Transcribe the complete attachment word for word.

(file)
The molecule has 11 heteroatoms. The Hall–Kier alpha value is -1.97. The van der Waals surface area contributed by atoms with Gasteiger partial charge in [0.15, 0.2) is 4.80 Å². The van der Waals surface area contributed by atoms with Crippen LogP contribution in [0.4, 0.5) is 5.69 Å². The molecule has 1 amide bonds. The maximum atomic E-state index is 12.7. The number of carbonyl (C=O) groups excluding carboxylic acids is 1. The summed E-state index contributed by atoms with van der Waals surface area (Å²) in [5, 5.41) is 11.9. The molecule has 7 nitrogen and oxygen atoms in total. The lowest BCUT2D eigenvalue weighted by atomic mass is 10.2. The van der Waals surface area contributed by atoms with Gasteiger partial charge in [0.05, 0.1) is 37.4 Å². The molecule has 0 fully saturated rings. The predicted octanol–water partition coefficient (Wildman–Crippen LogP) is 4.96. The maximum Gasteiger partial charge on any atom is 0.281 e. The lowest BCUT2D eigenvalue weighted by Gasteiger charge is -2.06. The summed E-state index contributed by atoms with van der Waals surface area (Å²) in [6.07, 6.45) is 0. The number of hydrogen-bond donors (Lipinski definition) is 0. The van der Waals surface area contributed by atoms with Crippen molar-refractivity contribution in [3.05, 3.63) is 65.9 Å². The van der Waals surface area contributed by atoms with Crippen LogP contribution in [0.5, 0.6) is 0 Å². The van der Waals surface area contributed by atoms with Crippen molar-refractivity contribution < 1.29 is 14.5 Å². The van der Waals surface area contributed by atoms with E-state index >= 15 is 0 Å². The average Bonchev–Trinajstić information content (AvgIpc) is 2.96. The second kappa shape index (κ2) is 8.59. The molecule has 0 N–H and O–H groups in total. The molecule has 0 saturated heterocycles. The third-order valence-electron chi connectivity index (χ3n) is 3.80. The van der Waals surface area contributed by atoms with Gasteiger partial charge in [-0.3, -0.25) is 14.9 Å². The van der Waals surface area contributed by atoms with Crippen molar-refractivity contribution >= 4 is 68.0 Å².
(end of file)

The molecule has 11 heteroatoms. The Hall–Kier alpha value is -1.97. The van der Waals surface area contributed by atoms with Gasteiger partial charge in [0.15, 0.2) is 4.80 Å². The van der Waals surface area contributed by atoms with Crippen LogP contribution in [0.4, 0.5) is 5.69 Å². The molecule has 1 amide bonds. The maximum atomic E-state index is 12.7. The number of carbonyl (C=O) groups excluding carboxylic acids is 1. The summed E-state index contributed by atoms with van der Waals surface area (Å²) in [5, 5.41) is 11.9. The molecule has 7 nitrogen and oxygen atoms in total. The lowest BCUT2D eigenvalue weighted by atomic mass is 10.2. The van der Waals surface area contributed by atoms with Gasteiger partial charge in [0.05, 0.1) is 37.4 Å². The molecule has 0 fully saturated rings. The predicted octanol–water partition coefficient (Wildman–Crippen LogP) is 4.96. The maximum Gasteiger partial charge on any atom is 0.281 e. The lowest BCUT2D eigenvalue weighted by Gasteiger charge is -2.06. The summed E-state index contributed by atoms with van der Waals surface area (Å²) in [6.07, 6.45) is 0. The number of hydrogen-bond donors (Lipinski definition) is 0. The van der Waals surface area contributed by atoms with Crippen molar-refractivity contribution in [3.05, 3.63) is 65.9 Å². The van der Waals surface area contributed by atoms with Crippen LogP contribution in [0.5, 0.6) is 0 Å². The van der Waals surface area contributed by atoms with Crippen molar-refractivity contribution < 1.29 is 14.5 Å². The van der Waals surface area contributed by atoms with E-state index >= 15 is 0 Å². The average Bonchev–Trinajstić information content (AvgIpc) is 2.96. The second kappa shape index (κ2) is 8.59. The molecule has 0 N–H and O–H groups in total. The molecule has 0 saturated heterocycles. The third-order valence-electron chi connectivity index (χ3n) is 3.80. The van der Waals surface area contributed by atoms with Gasteiger partial charge in [-0.3, -0.25) is 14.9 Å². The van der Waals surface area contributed by atoms with Crippen molar-refractivity contribution >= 4 is 68.0 Å².